(2) They advise me that a major cause of clogging is the accumulation of paper dust on the print-head from continuous use of the printer. The cleaning sweeper can only move this debris aside, away from the part of the print-head that lays down the ink. If too much of this debris accumulates, the cleaning blade may not function properly, at which point a service tech needs to be called to clean the print-head manually.

(3) Repeated cleaning cycles back-to-back used to clear away this debris can worsen the problem because this pattern of cleaning can cause ink to be vacated from the print-head, in which case colors drop out. To avoid this problem, Epson recommends running an actual print between cleaning cycles (i.e. do not use auto-clean”), in order the keep the print-head fully inked.

Points (2) and (3) would help to explain several things, such as: (i) the apparent random nature of these clogs, (ii) the fact that during cleaning, colors that weren’t previously clogged get clogged (movement of the sweeper) and (iii) the fact that whole colours can drop away completely during the cleaning process before being restored. Their suggested cleaning routine may be a real ink saver in these situations, because it only consumes about 0.66 ml for a 6*9 inch print, but one cleaning cycle consumes at least 4.1 ml of ink.

Well, in conclusion, I still like my 4800. It produces gorgeous colour and very fine detail. BUT, this market is becoming increasingly competitive and in my humble opinion, Epson really needs to get its act together on three things: (1) the ink switching with media issue, (2) a cure for clogging and (3) a better cleaning mechanism for when they occur. Let us hope that all three will be tackled in their next set of offerings, whatever and whenever that will be.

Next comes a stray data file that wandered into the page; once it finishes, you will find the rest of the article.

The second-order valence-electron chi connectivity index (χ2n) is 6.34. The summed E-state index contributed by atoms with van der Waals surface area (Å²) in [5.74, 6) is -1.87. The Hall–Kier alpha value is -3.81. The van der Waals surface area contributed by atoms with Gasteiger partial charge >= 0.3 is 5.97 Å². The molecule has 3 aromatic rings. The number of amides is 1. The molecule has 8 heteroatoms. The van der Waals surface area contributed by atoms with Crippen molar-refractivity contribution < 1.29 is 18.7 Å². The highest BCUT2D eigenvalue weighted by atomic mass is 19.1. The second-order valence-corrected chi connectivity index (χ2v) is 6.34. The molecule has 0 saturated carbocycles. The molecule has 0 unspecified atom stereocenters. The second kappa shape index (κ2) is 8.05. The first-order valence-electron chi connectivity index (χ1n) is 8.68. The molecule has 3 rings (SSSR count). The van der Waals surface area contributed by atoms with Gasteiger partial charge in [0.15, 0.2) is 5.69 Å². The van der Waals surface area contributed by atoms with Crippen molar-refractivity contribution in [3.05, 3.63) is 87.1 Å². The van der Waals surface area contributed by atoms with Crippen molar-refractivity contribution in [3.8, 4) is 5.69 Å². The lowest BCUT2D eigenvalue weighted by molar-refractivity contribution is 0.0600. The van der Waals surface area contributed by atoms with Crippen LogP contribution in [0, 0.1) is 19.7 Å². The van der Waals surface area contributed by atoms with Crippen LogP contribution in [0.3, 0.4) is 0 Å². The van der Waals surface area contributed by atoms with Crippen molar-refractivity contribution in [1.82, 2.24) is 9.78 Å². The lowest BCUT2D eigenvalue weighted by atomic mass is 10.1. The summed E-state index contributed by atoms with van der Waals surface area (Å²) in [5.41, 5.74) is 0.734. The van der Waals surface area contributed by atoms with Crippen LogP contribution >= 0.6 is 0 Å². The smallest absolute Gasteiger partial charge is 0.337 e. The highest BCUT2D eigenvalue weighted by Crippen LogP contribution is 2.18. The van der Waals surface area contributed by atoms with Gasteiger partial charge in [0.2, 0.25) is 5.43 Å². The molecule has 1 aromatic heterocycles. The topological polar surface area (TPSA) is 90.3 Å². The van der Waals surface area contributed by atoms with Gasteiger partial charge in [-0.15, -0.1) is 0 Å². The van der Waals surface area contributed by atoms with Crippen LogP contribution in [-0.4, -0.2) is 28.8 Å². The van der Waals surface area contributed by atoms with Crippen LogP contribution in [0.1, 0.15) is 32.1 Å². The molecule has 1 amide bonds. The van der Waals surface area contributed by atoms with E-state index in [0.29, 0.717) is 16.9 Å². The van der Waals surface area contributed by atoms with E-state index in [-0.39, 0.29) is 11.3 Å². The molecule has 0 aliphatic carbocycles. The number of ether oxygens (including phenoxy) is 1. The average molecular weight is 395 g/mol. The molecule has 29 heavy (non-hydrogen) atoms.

Mark D. Segal
Toronto. September, 2006.

 

 

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Concepts: Printing, Menstrual cycle, Average, Inkjet printer, Printing press, Periodization

Entities: Toronto, America, Iceland, Mark D Segal, Epson, Daniel Bergmann

Tags: cleaning, total ink, Epson, 19th period, clogging, time period, February 19th period, experience, average interval, epson 4800s, standard prints, ml ink, printing, machine, clogs, cleaning process, ink usage, total ink usage, average 10.4 ml, better cleaning mechanism, pre-Februaruy 19th period, real ink saver, Epson printer owners, pre-February 19th period, post-February 19th period, cleaning sweeper, defined time period, average ml, cleaning issue, cleaning blade, overall average interval, total period, various web forums, fine art papers, relative financial importance, major technical challenge, similar overall ratio, apparent random nature, ml ink.I, similar atmospheric conditions